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BBC -entertainment or education?

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  • pansyfacepansyface PEAK DISTRICT DerbyshirePosts: 20,113

    I always dreaded it when someone asked me if I could repair their family bible. They expected 600 wafer thin pieces of paper to be magically restored to their original format for a little under twenty quid if possible.image

    Apophthegm -  a big word for a small thought.
  • Daryl2Daryl2 Posts: 452

    Beautiful books are even more yummy than carrot cake image

  • pansyfacepansyface PEAK DISTRICT DerbyshirePosts: 20,113

    And not as fattening. Do you still do the occasional bit of calligraphy? Or just turn out exquisite shopping lists?

    Did your father ever bind any books specially for you Liri?

    Apophthegm -  a big word for a small thought.
  • Daryl2Daryl2 Posts: 452

    I started to illustrate my calligraphy with drawing and painting and gradually they took my interest more than the calligraphy. I love drawing and do lots of pen and ink work now. Still have some of my old calligraphy bits though in case I get the urge  image

  • LiriodendronLiriodendron Scariff, County Clare, IrelandPosts: 7,426

    I definitely agree about the yumminess of beautiful books Daryl.  Dad used to haunt 2nd-hand bookshops and pick up very tatty but internally beautiful flower or bird books, the sort with hand-coloured illustrations, for very little money, and then re-bind them.  I used to love going with him to buy the leather, end papers etc, and watch him working.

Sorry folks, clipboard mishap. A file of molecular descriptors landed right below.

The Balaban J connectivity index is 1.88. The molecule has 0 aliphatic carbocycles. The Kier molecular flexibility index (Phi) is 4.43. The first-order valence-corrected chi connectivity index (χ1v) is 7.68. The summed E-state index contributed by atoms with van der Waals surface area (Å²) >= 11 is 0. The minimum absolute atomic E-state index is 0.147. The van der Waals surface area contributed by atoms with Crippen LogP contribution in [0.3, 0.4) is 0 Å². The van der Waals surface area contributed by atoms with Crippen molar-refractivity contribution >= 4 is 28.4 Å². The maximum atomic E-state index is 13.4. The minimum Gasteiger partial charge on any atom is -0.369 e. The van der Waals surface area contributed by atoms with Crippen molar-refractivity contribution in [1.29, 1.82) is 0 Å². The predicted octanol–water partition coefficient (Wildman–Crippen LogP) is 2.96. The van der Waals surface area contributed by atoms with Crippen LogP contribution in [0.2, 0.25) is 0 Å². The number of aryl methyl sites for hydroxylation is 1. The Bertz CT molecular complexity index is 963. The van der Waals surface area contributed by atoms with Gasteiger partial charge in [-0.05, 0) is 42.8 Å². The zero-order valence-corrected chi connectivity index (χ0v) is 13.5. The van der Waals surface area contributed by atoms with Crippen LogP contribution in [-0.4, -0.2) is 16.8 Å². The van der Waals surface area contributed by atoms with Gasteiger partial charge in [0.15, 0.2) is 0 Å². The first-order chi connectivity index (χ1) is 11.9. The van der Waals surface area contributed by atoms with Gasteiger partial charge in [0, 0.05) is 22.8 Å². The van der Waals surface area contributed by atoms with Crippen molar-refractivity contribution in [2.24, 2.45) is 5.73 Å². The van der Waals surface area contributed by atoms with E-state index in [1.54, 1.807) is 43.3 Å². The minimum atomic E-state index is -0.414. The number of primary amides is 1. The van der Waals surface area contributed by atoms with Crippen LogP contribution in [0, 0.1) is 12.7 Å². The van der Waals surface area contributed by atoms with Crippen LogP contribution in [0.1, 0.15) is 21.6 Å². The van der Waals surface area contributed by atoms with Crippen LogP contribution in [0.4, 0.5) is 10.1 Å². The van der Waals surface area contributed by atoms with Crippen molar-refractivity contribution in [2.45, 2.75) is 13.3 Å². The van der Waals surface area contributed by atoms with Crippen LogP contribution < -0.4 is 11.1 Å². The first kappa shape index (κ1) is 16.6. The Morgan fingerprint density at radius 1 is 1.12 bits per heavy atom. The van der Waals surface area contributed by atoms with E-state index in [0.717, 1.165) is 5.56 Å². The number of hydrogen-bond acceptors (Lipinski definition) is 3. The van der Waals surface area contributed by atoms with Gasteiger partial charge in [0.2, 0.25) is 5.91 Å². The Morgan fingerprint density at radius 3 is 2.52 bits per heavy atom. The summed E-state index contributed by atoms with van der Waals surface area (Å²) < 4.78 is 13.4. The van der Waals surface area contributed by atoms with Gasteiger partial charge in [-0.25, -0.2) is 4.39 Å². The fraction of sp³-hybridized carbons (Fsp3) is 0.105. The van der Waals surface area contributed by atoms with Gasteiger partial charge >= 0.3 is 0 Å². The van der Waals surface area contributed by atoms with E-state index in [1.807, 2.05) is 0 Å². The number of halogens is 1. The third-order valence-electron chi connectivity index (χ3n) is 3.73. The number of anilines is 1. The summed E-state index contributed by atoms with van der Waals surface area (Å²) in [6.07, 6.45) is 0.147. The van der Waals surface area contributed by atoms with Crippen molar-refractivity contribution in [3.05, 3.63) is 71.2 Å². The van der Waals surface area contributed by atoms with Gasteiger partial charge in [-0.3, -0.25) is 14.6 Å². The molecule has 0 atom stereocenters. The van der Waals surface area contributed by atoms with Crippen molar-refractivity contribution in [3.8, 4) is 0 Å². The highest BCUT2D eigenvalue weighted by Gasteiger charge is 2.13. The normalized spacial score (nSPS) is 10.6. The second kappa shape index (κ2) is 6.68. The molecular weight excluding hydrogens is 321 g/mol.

My first job was as a sewer in a book bindery.  image

    "The one who plants trees, knowing that he will never sit in their shade, has at least started to understand the meaning of life."  Rabindranath Tagore
  • LiriodendronLiriodendron Scariff, County Clare, IrelandPosts: 7,426

    Sorry Pansyface, just seen your question.  Yes, he did bind things specially for me - I specially treasure an 8-volume set of the complete works of Shakespeare, each volume about 10cm x 5cm x 1cm, bound in red leather with a box to match.  I need a magnifying glass to read them now...  image

    "The one who plants trees, knowing that he will never sit in their shade, has at least started to understand the meaning of life."  Rabindranath Tagore
  • pansyfacepansyface PEAK DISTRICT DerbyshirePosts: 20,113

    Ah, the women's work.image Sewing.

    I took it up when I was in my 40s and so got a taste of everything. Fortunately, late enough not to have to witness the glaire being made in the old traditional way.image

     What a lovely thing to have as a memento.image

    Apophthegm -  a big word for a small thought.
  • LiriodendronLiriodendron Scariff, County Clare, IrelandPosts: 7,426

    All the sewers were women - it was in the very early 70s though, so I guess it wasn't that surprising.  There was a fiendish machine to use as well as the hand sewing and endpaper-making - it was in a copyright library so the material was very varied, from manuscript music and ancient atlases to gory medical journals. And actually I really enjoyed the job.  image

    You're right, it is indeed a lovely reminder of a lovely man.  image

     

    "The one who plants trees, knowing that he will never sit in their shade, has at least started to understand the meaning of life."  Rabindranath Tagore
  • FairygirlFairygirl west central ScotlandPosts: 46,129

    What a beautiful skill to have. It's sad that it's a dying art. Lovely that you have these items to cherish Liri image

    It's a place where beautiful isn't enough of a word....


  • LiriodendronLiriodendron Scariff, County Clare, IrelandPosts: 7,426

    image  Fairy

    "The one who plants trees, knowing that he will never sit in their shade, has at least started to understand the meaning of life."  Rabindranath Tagore
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